The boy is singing at our church's Ash Wednesday service tonight, which the girls and I ditched in favor of creature comforts like not venturing forth in the Arctic-esque wind and not forcing two end-of-the-day tired children to sit respectfully through and/or participate in a church service at 7 p.m. on a weeknight with no hopes of a children's sermon or a staffed nursery. So I put the girls in their beds tonight, which first meant reading and snuggles in my bed cause they tend to be twitchy little squirrels and we needed some place a) fairly comfortable, b) warm and c) spacious.
Books were read. Songs were sung. The clock read 8:01. Squiddgle the Younger started in her nightly debate about the merits of being deposited in her bed versus "I think I'll just stay up a wee bit longer...say another hour or two?" Squiddgle the Elder quickly shut her down with a timely "Let's just go to bed." Matter of fact and decisive--signs of a true older sibling. And like a true younger
And who wouldn't love to spend more quality time in their bed when it is in the warmest room in the house, is ten times larger than you are with a memory foam mattress, has an uber soft handmade afghan and a crazy amazing handmade quilt, at least 20 stuffed animals, and a feather pillow? Delicious comfort for a kid who has a bit of a raspy cough and chapped hands. That's the epitome of a 5-year old pity party.
She was deep sleep snoring in less than 10 minutes when I peeked in to see if she was still awake to let her know that she has a delay in the morning. (Squiddgles the Younger held up her end of her one-sided nightly conversation with _______ (your guess is as good as mine) for about an hour per her normal.)
I love my 2-year old.
It's just me and The Little during school hours, and this kid (this kid!) understands how to play on her own. It's everything I expected The Older to do and found myself bewildered when she has never latched onto that notion. (Okay, sometimes. But rarely.) The Little likes to drag her art table to the middle of the floor and pile it high with a varied assortment of plastic foods and drinks for "a picnic." She found me (I need to hide better? Not really...I regularly sneak entire chocolate chip cookies a mere five feet away from her.) sitting on my bed and announced that "The picnic is ready! The picnic is ready!" (Nothing says home cookin' like a plastic hamburger with sides of plastic french fries, plastic pizza, plastic oranges, plastic apples, and plastic doughnuts. And who decided that the pineapple should be green?) But "The picnic is ready!" was accompanied by the tell-tale "Dance of the 2-year Old." (They don't teach this dance in ballet.) Kid...do you need to go potty? "Um, yes." Scamper down the hallway. She's very matter of fact. And, she's a multi-tasker because she takes care of business and promptly reminds me about the upcoming picnic festivities before she's even all put back together. Naturally. Some things just stay on the mind.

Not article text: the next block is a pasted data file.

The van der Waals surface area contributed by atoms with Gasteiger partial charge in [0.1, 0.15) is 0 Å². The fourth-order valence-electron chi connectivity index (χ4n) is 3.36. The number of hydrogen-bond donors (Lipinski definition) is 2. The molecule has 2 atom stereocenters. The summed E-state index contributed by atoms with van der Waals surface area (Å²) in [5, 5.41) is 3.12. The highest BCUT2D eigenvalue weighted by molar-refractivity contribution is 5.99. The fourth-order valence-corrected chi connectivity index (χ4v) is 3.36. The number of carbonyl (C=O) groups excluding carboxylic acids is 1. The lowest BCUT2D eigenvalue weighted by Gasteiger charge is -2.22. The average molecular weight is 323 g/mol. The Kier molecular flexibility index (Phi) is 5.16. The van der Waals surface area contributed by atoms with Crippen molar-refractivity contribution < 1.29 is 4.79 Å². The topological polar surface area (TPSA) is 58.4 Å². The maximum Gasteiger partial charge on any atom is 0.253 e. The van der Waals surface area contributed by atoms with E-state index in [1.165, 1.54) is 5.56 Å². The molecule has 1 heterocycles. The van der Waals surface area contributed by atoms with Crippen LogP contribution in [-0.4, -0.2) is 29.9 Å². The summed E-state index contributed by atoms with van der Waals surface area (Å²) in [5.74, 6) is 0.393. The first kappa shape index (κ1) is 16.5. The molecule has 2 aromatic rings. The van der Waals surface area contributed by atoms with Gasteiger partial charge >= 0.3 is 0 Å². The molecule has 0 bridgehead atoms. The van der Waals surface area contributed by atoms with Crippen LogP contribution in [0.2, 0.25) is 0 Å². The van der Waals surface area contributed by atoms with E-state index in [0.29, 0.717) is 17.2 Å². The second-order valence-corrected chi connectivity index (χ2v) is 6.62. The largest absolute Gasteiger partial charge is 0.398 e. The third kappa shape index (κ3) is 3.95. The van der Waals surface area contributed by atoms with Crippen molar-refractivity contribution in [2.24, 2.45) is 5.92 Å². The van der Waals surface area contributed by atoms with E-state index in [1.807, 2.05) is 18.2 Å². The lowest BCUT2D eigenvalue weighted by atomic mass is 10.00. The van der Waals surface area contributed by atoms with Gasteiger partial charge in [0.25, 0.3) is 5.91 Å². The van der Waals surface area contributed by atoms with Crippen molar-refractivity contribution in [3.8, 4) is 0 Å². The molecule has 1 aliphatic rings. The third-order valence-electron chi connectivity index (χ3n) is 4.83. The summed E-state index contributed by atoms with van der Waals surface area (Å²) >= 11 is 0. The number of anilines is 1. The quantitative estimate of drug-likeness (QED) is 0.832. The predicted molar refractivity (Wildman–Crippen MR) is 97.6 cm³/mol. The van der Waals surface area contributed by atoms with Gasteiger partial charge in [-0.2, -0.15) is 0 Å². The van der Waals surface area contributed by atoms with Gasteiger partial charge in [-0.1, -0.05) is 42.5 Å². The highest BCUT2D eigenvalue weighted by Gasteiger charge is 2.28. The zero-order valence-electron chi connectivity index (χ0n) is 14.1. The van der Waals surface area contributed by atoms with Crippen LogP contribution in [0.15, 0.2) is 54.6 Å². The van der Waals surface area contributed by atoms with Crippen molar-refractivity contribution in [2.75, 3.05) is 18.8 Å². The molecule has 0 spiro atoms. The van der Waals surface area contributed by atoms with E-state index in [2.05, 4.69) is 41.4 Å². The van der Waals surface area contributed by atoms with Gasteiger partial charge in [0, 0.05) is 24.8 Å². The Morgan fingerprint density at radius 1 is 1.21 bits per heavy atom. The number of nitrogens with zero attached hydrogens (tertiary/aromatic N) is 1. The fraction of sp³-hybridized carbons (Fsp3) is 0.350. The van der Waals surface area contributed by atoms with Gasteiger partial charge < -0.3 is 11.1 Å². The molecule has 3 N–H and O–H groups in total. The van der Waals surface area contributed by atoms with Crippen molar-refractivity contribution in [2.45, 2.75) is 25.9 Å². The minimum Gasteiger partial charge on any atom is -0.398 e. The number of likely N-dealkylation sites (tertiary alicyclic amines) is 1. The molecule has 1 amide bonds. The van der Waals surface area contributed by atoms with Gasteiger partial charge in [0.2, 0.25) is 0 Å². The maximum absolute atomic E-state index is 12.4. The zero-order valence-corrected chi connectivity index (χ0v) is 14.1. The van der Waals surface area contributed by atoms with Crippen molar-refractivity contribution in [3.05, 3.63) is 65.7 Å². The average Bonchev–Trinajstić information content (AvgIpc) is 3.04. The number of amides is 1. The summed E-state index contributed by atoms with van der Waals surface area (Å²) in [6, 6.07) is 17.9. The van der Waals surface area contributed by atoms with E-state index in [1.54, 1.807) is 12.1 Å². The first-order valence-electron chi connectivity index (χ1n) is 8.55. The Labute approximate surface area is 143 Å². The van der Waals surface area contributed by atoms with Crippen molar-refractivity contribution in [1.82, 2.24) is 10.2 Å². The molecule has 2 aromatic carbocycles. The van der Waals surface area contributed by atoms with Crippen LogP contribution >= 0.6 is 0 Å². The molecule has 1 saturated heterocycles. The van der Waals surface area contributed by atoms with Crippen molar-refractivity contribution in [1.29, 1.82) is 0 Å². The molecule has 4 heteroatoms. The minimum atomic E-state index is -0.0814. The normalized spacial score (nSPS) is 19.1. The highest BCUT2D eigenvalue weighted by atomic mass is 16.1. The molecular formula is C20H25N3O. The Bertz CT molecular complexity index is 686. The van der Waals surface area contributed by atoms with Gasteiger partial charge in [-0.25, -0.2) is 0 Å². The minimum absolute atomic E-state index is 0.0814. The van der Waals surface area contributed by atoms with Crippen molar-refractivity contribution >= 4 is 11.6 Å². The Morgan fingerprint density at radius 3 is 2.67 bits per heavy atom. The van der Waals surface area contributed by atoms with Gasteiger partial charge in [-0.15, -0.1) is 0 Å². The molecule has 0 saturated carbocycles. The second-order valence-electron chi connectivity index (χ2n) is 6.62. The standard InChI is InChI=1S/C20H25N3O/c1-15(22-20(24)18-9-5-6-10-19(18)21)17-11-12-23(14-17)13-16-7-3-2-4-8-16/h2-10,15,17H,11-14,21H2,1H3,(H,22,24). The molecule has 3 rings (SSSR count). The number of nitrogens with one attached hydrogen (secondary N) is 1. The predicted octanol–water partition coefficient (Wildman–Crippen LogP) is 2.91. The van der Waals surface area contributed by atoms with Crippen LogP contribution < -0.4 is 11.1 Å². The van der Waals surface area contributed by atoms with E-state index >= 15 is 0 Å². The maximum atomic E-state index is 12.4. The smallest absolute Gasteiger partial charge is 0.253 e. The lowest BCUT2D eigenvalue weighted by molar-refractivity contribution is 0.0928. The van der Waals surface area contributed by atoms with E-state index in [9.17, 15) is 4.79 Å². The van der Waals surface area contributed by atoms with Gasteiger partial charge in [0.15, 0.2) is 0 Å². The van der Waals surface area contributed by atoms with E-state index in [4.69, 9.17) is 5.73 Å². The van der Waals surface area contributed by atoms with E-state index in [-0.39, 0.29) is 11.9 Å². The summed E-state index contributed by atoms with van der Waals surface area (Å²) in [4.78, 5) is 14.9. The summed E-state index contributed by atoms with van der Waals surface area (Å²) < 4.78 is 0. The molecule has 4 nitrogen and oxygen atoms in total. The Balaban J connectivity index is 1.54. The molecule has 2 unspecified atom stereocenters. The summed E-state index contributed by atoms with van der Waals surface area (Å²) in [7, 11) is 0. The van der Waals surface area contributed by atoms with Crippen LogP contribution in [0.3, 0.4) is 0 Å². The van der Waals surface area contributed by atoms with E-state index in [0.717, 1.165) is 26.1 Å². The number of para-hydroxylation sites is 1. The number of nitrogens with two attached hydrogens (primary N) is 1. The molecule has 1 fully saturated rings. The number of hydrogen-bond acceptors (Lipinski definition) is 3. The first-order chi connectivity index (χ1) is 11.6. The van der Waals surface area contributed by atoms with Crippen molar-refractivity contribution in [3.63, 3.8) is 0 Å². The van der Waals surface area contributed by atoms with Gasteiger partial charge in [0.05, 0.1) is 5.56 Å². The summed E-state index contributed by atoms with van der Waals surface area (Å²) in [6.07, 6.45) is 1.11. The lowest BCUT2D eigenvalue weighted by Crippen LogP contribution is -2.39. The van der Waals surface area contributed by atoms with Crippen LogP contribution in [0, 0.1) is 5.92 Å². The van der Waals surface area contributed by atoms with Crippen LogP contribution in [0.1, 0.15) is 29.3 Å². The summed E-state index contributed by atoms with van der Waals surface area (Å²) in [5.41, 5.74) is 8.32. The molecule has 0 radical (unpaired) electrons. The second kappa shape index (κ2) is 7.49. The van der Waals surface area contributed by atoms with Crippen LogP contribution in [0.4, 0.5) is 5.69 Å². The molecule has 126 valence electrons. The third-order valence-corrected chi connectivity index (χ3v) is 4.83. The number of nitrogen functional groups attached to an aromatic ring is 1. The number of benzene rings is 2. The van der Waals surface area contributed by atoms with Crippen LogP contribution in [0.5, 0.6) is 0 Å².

Except they don't 'cause we never played picnic. I wasn't even done washing my hands before she had moved on with a new idea. So I moved on as well...to another room. Somewhere in the ballpark of 3 minutes later when The Little was seeking out my picture-making skills (I'm laughing as I type that), I wasn't in my bedroom anymore and the panic (!)...the warbly alarm (!)...the anxiety was immediately evident in her voice.
Let's review, shall we? Our house provides the setting for a real-life game of Sardines. Hide & seek is eminently challenging. We 'aint got nothin' on a Cracker Jack box. And she lost me. For about 3 seconds.
Do you know how long 3 seconds is to a 2-year old? A veritable lifetime. Do you know how long 3 seconds is to a mother? A bite of chocolate chip cookie.